Shorter days don’t just mean cooler temperatures and colourful leaves. They also me ...
an more time driving in the dark.
Whether you’re setting out at sunrise or heading home at dusk, driving in the fall means you are making the transition from long to short days. Driving with limited daylight and in the dark has risks. While sunrises and sunsets are beautiful, they also mean you’ll have sun directly in your eyes or reflecting off a mirror. It can be blinding, at worst, and cause fatigue and distraction.
• Dim your dashboard lights to reduce interior light
• Keep your windshield and mirrors clean and streak-free
• Reduce your speed and increase the distance between you and the vehicle ahead of you
• Don’t overdrive your headlights to avoid creating a blind crash area in front of your vehicle.
• Look about 20o to the right, away from oncoming headlights
• Keep your glasses clean; if you get new prescription glasses, consider an antireflective coating
If you are no longer a spring chicken, you’ve probably noticed that driving at night is different than it once was, particularly the halo effect around streetlights, traffic lights, and headlights. On average, a 50-year-old driver needs twice as much light to see as well after dark as a 30-year-old. That’s because, as we age, the eye muscles that react to limited light by widening the pupils don’t work as well as they used to. Your eyes also don’t react as quickly to oncoming lights; during the moment of adjustment, you lose some ability to see. If you see halos around lights, or they appear to “bloom,” it could indicate an eye issue developing, such as cataracts. Get it checked out.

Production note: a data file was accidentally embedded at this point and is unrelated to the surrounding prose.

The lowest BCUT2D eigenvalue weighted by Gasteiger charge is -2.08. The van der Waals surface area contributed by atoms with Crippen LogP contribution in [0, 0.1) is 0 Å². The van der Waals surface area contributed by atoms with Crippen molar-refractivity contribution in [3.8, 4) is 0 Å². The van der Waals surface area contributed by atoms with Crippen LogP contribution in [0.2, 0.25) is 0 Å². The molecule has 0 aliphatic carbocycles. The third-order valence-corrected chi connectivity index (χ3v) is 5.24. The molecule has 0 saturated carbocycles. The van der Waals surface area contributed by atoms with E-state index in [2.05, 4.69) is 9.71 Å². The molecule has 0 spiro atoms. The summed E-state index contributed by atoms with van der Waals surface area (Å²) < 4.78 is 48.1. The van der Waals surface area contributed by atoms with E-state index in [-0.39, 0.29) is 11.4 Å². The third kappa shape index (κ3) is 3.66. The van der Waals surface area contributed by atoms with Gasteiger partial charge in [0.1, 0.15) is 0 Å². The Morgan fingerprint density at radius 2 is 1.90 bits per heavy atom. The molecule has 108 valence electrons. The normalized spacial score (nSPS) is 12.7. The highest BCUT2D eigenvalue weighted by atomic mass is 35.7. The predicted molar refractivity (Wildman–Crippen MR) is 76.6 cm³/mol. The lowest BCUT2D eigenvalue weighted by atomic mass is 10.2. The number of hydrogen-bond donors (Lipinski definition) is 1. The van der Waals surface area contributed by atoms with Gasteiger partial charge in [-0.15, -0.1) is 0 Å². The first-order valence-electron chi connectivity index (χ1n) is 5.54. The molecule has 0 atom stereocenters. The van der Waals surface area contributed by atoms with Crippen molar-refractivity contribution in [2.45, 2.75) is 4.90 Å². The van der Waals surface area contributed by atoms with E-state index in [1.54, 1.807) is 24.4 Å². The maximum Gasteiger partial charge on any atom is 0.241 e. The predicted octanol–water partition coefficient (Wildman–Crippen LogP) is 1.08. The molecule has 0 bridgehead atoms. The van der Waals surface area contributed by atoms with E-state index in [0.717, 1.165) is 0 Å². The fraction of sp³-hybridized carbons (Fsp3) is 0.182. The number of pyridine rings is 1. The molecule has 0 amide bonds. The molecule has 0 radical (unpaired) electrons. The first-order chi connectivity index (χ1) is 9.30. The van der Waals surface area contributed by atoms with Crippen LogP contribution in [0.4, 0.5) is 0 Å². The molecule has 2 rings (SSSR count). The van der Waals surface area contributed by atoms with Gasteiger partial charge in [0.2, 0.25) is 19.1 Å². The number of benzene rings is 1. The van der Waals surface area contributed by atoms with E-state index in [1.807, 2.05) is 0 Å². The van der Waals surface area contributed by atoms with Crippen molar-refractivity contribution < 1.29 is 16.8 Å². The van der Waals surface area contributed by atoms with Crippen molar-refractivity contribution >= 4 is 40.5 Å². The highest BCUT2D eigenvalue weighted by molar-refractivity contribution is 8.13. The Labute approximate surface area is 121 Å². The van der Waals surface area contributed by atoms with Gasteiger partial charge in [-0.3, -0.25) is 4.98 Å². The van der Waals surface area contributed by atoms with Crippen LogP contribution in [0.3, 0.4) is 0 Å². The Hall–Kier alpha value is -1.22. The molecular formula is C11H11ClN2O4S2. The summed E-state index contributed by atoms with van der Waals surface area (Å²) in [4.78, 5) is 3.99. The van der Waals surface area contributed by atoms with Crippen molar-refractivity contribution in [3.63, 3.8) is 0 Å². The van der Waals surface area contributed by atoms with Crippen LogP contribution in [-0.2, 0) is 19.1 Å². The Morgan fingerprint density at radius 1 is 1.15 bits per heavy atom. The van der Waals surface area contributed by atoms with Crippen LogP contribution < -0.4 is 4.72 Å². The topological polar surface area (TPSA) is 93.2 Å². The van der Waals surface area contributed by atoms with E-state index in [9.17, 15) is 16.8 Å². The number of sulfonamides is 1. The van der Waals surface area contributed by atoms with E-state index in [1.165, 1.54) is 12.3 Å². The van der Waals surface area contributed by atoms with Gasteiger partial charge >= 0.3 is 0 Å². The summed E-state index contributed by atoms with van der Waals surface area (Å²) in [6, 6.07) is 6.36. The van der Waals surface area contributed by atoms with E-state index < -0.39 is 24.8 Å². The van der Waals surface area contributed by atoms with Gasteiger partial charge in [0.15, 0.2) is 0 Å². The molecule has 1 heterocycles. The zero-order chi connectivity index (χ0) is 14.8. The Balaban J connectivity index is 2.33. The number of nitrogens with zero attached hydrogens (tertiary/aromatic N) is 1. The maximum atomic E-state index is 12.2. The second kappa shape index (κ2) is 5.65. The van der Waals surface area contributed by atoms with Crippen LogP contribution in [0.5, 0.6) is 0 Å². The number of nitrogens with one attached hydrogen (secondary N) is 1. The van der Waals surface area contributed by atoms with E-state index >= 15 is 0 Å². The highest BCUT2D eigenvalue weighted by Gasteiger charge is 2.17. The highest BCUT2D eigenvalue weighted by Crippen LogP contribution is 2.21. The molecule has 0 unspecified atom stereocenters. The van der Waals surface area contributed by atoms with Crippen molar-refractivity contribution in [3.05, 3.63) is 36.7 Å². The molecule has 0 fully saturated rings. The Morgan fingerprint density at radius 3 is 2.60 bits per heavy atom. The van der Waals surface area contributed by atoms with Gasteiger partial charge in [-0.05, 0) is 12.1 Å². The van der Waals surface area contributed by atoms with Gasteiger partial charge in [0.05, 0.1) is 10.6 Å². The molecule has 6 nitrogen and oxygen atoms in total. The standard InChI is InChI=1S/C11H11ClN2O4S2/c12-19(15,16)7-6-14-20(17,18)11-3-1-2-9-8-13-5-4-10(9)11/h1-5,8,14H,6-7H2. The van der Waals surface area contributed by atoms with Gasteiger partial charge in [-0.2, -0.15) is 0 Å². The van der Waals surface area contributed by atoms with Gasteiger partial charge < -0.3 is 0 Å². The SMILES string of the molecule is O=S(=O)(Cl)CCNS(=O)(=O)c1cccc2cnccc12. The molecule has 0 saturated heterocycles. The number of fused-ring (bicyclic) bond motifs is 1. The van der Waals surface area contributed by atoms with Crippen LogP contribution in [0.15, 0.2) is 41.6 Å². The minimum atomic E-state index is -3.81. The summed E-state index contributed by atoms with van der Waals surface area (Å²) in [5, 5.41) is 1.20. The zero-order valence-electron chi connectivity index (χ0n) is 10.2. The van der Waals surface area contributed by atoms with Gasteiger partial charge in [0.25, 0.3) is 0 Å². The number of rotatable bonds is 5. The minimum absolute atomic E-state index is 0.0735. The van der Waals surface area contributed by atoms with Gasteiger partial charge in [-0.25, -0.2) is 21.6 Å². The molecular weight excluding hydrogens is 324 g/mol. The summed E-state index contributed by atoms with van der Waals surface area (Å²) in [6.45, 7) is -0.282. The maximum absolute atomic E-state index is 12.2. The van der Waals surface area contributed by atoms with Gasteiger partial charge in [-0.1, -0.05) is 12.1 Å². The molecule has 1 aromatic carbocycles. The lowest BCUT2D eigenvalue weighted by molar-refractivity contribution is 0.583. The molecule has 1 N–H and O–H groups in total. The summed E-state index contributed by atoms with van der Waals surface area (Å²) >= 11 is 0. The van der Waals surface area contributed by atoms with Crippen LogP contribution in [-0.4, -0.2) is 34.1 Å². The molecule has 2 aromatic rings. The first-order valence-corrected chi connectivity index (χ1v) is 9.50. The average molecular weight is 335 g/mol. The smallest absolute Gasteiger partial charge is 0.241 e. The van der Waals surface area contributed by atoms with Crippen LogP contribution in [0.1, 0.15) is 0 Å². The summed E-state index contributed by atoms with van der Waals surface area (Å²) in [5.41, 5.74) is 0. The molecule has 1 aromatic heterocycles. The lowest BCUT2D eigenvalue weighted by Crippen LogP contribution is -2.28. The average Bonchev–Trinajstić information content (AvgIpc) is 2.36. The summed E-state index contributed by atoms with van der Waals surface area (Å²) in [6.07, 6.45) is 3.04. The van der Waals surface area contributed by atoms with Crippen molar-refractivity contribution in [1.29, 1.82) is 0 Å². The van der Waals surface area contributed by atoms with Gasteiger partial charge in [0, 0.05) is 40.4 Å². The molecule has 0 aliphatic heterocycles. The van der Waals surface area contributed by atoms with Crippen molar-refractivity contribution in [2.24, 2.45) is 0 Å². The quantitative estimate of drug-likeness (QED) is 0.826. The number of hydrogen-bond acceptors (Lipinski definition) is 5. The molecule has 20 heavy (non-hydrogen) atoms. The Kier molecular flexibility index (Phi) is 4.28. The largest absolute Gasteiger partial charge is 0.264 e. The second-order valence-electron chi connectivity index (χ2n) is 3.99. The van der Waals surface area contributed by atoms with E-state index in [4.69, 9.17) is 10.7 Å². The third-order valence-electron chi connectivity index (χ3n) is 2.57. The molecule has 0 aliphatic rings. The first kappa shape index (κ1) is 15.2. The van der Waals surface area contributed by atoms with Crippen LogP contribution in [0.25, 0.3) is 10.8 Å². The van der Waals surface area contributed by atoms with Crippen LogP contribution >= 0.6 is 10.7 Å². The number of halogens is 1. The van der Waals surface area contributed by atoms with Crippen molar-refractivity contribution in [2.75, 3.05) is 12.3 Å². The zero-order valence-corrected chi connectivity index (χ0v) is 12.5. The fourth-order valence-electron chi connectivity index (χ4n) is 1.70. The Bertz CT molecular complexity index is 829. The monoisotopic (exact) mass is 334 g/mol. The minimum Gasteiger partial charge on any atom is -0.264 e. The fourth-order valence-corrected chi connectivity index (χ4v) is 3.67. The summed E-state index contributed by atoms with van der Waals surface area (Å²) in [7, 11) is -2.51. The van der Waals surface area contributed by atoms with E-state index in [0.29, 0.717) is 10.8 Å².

Besides the fatigue that comes with eyestrain, it’s natural for your body to demand sleep when it gets dark. Make adjustments for the changing season and remember—losing two hours of sleep has the same effect as having three drinks.
Remember that pedestrians are adjusting to the changing season as well and may be tired, blinded by the sun on the horizon, or wearing a hat or earmuffs that inhibit their hearing. ICBC reports that more than 2,600 pedestrians in BC are injured by motor vehicles each year; 57 of them die. Nearly half of all pedestrian-involved collisions occur during four months, October to January, when driving conditions are at their worst. Fully 78% of these crashes happen at intersections. Among the contributing factors is weather, including the changing season.